American Apparel “Chaotic to Iconic” path to change

New leadership at American Apparel is determined to do things right, and to right the wrong the former leadership has done to the retailer’s image and reputation. Aimed to turn its fate upside-down, American Apparel has presented two turnaround plans to the national market regulator.

In its latest effort to detach itself from months of internal turmoil and the consequent public scandal, American Apparel filed Monday a plan with the Securities and Exchange Commission (SEC) outlining where its stores should be based, who they'll be targeting and how, publishes ‘Los Angeles Times’.

Likewise, in another filing, the retailer advanced its plan to form an advisory committee to help guide Paula Schneider, who succeed ousted former CEO and founder Dov Charney. In the separate filing, American Apparel said shareholder Jeffrey Kolb agreed to withdraw plans to nominate two candidates to the company's board. Instead, the retailer will set up an advisory committee that will be led by Kolb choice Gene Montesano, co-founder of Lucky Brand Jeans, if he is willing and able, reported the LA-based journal.

The company also promised to try to find a new independent director with retail management experience before the 2016 annual meeting.

American Apparel can turn into a 1 billion dollars company...after some overhaul

In this vein, in a recent investor presentation titled "Chaotic to Iconic," American Apparel said it would attempt to purge its marketing of the overt sexuality for which it's known, while also tightening and better tracking its design and sales processes.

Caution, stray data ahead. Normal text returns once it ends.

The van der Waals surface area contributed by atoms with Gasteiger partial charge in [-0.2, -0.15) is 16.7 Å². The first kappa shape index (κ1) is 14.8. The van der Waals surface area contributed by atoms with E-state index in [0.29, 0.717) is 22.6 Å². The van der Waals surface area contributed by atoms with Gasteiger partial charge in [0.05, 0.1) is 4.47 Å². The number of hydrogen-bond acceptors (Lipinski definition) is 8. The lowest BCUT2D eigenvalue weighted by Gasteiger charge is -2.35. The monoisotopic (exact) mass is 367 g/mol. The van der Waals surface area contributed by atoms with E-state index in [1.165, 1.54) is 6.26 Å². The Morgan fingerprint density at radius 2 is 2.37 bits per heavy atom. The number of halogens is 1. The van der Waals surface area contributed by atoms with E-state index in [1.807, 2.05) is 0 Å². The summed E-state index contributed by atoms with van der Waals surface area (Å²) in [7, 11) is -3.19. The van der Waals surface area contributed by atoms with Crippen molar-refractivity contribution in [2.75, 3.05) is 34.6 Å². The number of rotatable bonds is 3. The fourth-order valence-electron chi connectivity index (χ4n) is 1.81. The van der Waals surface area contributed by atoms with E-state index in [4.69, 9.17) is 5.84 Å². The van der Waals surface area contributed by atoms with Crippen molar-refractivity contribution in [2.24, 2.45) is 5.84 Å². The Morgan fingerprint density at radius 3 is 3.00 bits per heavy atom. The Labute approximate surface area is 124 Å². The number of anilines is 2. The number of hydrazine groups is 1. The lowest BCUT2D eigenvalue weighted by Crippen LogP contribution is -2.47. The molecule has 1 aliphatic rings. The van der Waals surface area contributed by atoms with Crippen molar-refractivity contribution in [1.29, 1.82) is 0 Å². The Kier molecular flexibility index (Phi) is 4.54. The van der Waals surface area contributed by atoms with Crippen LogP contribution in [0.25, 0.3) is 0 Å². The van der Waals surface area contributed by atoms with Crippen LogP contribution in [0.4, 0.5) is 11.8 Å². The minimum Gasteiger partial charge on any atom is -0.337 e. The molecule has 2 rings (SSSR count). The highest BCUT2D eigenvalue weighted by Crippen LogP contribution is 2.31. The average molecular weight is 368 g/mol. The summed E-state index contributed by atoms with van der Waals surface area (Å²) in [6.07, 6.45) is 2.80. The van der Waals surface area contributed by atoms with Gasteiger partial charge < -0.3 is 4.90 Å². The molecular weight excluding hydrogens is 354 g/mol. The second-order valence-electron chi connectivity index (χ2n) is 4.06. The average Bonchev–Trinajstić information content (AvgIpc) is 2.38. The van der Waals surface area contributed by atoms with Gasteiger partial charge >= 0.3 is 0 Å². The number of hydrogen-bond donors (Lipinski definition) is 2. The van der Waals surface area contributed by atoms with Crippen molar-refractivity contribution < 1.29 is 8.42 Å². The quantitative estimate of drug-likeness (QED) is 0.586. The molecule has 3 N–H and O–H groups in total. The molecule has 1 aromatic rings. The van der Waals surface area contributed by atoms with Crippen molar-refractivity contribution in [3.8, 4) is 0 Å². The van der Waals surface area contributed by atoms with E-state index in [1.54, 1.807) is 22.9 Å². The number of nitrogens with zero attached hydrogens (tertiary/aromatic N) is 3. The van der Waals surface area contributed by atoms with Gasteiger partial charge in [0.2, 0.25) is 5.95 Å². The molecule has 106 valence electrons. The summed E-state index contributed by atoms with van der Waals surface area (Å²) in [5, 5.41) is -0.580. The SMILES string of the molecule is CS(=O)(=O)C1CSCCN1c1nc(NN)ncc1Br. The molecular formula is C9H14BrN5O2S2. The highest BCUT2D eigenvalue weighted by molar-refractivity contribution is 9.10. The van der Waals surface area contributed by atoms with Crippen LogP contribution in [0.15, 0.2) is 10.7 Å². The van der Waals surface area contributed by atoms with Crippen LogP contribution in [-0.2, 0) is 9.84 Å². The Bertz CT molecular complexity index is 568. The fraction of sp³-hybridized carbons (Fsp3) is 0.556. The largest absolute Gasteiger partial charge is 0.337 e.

The retailer’s new management believes that the company can reach the 1 billion dollars annual sales milestone, but only after giving its attitude and operations a 360 twist.

Following this newly set goal, the company said it would avoid the "blatant sexual innuendo" and "inappropriate sexual poses" of its former advertisements, which often featured women with their legs splayed in a way that was "offensive to many."

Increased workforce and sounder presence in Europe and Asia

American Apparel posted 609 million dollars in revenue at the end of 2014, looking now to fork 1 billion dollars in annual sales. American Apparel plans to liven up its "stagnant retail product" by streamlining its offerings 30 percent and improving its planning and communication to avoid costly overtime and overproduction.

For instance, during the aforementioned shareholders meeting, the retailer recognised it has too many stores in New York and Los Angeles, where the rents are too high. Taking this into account, future openings of American Apparel stores would be located in areas with high annual household incomes and more than 400,000 residents, with the exception of college towns, according to the company.

American Apparel also said it hoped to increase its wholesale sales workforce and expand its international distribution network, particularly in Europe and Asia. The company said it aims to reduce its supply chain costs, paying more competitive prices for raw materials.


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